The Pocket Query Generator has the ability on its page to select which attributes to INCLUDE and which attributes to EXCLUDE. But understanding how it all works is a detailed lesson in logic. For our example, we'll look at the "Dogs Allowed" attribute. Right now, there are 244 caches within 10 miles of my home.


244 total caches
Leaving the dogs attribute out of both the INCLUDE and the EXCLUDE will give you all of the caches, regardless of this attribute. That's how I got 244. Result
244
Include
If you choose to INCLUDE only caches where the Dogs Allowed=YES attribute exists, then you will get a list of caches where the owner has explicitly indicated that dogs are allowed. In my example of 10 miles around my house, there are only 56 caches with the Dogs Allowed=YES attribute on them. Result
56
Include
If you choose to INCLUDE only caches where the Dogs Allowed=NO attribute exists, then you will get a list of caches where the owner has explicitly indicated that dogs are prohibited. In my example of 10 miles around my house, there are only 3 caches with the Dogs Allowed=NO attribute on them. Result
3
Exclude
If you choose to EXCLUDE caches where the Dogs Allowed=YES attribute exists, then you will get a list of caches that specifically do NOT have the Dogs Allowed=YES. In my example of 244 caches around my home, and 56 caches with the Dogs Allowed=YES attribute on them, that would leave 188 caches. Result
188
Exclude
If you choose to EXCLUDE caches where the Dogs Allowed=NO attribute exists, then you will get a list of caches that specifically do NOT have the Dogs Allowed=NO. In my example of 244 caches around my home, and 3 caches with the Dogs Allowed=NO attribute on them, that would leave 241 caches. Result
241

The key point to notice is that including Dogs Allowed=NO is not the same and excluding Dogs Allowed=YES.

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Multiple Regions
If you're doing a search for regions instead of proximity to a set of coordinates (every cache that is in Rhode Island combined with every cache in Connecticut), you can choose the State radial button, and click the first state and scroll the little list until you find the next state. Then hold down your CTRL key and click the second state.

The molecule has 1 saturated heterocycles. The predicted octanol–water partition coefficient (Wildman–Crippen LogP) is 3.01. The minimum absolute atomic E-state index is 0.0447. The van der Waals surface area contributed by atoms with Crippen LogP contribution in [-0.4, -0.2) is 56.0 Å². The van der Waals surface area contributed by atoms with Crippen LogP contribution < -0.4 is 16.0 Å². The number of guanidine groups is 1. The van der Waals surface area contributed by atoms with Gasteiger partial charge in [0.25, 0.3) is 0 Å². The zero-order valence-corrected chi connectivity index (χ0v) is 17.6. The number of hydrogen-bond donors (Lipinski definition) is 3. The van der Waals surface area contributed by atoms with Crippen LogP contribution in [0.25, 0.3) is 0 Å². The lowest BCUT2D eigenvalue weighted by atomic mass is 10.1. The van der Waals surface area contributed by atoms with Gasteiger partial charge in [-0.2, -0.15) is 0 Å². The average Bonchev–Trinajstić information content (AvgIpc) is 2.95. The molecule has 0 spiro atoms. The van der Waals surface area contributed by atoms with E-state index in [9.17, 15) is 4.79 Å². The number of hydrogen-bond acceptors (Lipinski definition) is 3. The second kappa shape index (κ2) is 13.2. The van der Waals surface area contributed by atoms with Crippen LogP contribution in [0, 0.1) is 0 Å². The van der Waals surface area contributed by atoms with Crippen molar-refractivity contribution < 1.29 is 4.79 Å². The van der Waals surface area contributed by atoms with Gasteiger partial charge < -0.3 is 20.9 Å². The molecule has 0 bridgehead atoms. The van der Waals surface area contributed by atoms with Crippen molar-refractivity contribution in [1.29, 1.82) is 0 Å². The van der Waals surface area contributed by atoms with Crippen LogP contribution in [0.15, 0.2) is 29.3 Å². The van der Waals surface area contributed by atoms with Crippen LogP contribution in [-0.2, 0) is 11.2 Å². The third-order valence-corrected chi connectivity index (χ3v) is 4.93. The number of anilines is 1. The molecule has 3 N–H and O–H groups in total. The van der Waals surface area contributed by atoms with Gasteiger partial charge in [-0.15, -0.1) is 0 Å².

If you want ALL states, click the first one (Alabama) and scroll down to the last one and hold the SHIFT key to click on that one (Yukon Territory). Same thing is true for countries.


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Step 3: Submitting
You're ready to submit your query. Submitting doesn't mean that the query will run - it just means that you're saving your criteria. You'll be taken back to the Geocaching.com/pocket page where your cache will now by listed in the grid of available and saved pocket queries.

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Step 4: Testing
The image to the right shows a snapshot of the pocket page from my computer on May 11, 2010 at about 1:00 P.M. CDT. Every query has a separate row and a grid to check box which days of the week to run the query to send to an e-mail box. On the far left is the "Preview Link." Clicking that preview link on a query line will show you the results immediately for that Pocket Query. It doesn't contain the GPX information, and can only show you 20 caches at a time, but at least it lets you know what the PQ will contain prior to sending it via e-mail.

It's always a GREAT idea to preview the results of the PQ prior to committing it to send, which is why I suggest having no date selected at first.